Embrace the Abnormals

Those violating social norms in the name of good fun are people, too

by Published: Jan 16, 2013

I’m a man with painted toe­nails, and there isn’t a thing wrong with that.

All right, I got your atten­tion. It seems odd to me that, in 2013, “dif­fer­ent” appear­ances and styles can still be so read­ily judged and dismissed—even some­thing so sim­ple as length of hair. By doing some­thing that, if you think about it, isn’t really that weird but merely vio­lates those ever inde­ci­pher­able “social norms,” peo­ple set them­selves up for a lot of grief.

Granted, in the country’s more coastal metrop­o­lises, a sleeve of tat­toos or a mohawk would hardly merit a sec­ond lool—thus “ever inde­ci­pher­able social norms.” Some places have it right, or at least more right. In many places, such as our own mid­west, so much as shav­ing a part of your head will earn dis­ap­prov­ing looks, and that’s sim­ply ridicu­lous. It’s just hair/ink/food/music/a non-sexual body part.

The aver­age life expectancy for an American is about 78.2 years, depend­ing on your feel­ings con­cern­ing Wikipedia. Spending the major­ity of those 78.2 years with rel­a­tively the same style and color of hair, as well as tattoo-less, piercing-less, and never hav­ing worn bright green pants, is absolutely within the rights of every American, and all the best to them as they do so. That’s their style, and that is just fine. However, isn’t it just as fine to do exactly the oppo­site? It’s sim­ply their cho­sen way of doing things. If the for­mer is fine, just fine, why isn’t the lat­ter? That age-old addend should be applied: “They’re not hurt­ing anyone.”

Take gen­der rules. Guys can’t wear nail pol­ish, dye­ing their hair is ques­tion­able, cry­ing over tele­vi­sion (or movies, or books or any­thing) is weak, and dis­lik­ing sports is the eighth deadly sin (it’s in the Bible and every­thing, I think).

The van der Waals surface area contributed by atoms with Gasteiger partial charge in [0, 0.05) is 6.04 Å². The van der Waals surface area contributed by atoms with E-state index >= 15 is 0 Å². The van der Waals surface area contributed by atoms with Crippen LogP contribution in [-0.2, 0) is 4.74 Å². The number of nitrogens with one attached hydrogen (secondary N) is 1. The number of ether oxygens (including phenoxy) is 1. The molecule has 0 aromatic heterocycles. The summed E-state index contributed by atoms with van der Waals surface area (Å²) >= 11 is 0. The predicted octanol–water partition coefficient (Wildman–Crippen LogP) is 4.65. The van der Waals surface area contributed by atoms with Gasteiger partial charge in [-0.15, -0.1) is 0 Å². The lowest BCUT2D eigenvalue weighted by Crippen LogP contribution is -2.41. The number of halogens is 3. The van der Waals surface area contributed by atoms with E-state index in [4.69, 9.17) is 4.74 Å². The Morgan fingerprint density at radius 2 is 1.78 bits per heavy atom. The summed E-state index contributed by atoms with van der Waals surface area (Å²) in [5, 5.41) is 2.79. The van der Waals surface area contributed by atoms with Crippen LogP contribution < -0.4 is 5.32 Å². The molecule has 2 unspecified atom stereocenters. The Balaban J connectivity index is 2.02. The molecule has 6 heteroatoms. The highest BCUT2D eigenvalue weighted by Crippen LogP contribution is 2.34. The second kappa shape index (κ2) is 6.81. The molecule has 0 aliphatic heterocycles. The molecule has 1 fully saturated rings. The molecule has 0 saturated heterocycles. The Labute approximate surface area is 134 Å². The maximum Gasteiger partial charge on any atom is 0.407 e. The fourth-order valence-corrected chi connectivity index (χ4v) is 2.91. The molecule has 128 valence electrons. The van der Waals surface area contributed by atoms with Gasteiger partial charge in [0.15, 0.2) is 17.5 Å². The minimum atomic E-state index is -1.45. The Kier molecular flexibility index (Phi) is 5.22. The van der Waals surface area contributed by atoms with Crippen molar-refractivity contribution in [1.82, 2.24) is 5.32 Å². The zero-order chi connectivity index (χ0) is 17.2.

Girls can’t have casual sex, can’t appear “too mas­cu­line” and aren’t allowed to have opin­ions on “guy stuff” (oh hey, sports, again, at the top of a lengthy, pre­pos­ter­ous list). Patently ridicu­lous, every one of these things is just the tip of this sen­si­tive, Kanye West’s ego-sized glacier.

Why should some­one be judged for want­ing to push the bound­aries of per­sonal lifestyle a bit? They’re not enti­tled to keep the same old bor­ing hair color or color preferences—they just have dif­fer­ent pref­er­ences, and really, is there any­thing more American that stand­ing up for your right to do, well, what­ever you want (within the realm of legal­ity)? This is America, guys: America and free­dom and “don’t tread on me!”

We say we pride our­selves on “free­dom,” but it often seems it could be more appro­pri­ately ren­dered “free­dom as I see fit.” You’re free to do what­ever you want, but don’t be weird about it. Or if you are, don’t talk about it.

All I ask is that you embrace the peo­ple express­ing them­selves dif­fer­ently. It could be for com­plex rea­sons. Maybe they’re “try­ing to find them­selves” or some­thing like that. It could also be that they just like what­ever they’re doing, and there isn’t a sin­gle thing wrong with that.

Do that new-agey thing and open your mind, espe­cially when it comes to stereo­types. Stereotypes may have their place (such as in adver­tis­ing), but they should never be used to apply soci­etal dos and don’ts.

So when run­ning into the buzz-cut, tat­tooed vegan girl, the guy who loves real­ity TV and The Notebook, and the kids with blue, pink and pur­ple hair over there, just be your usual, jovial self—unless you hate every­thing, in which case, I have just the sobbing-inducing rom-com to cheer you up.

They’re risk-takers in their own way, express­ing their free­dom in their own way, as each of us wants to do. Also, every­one loves to be loved. Love a little.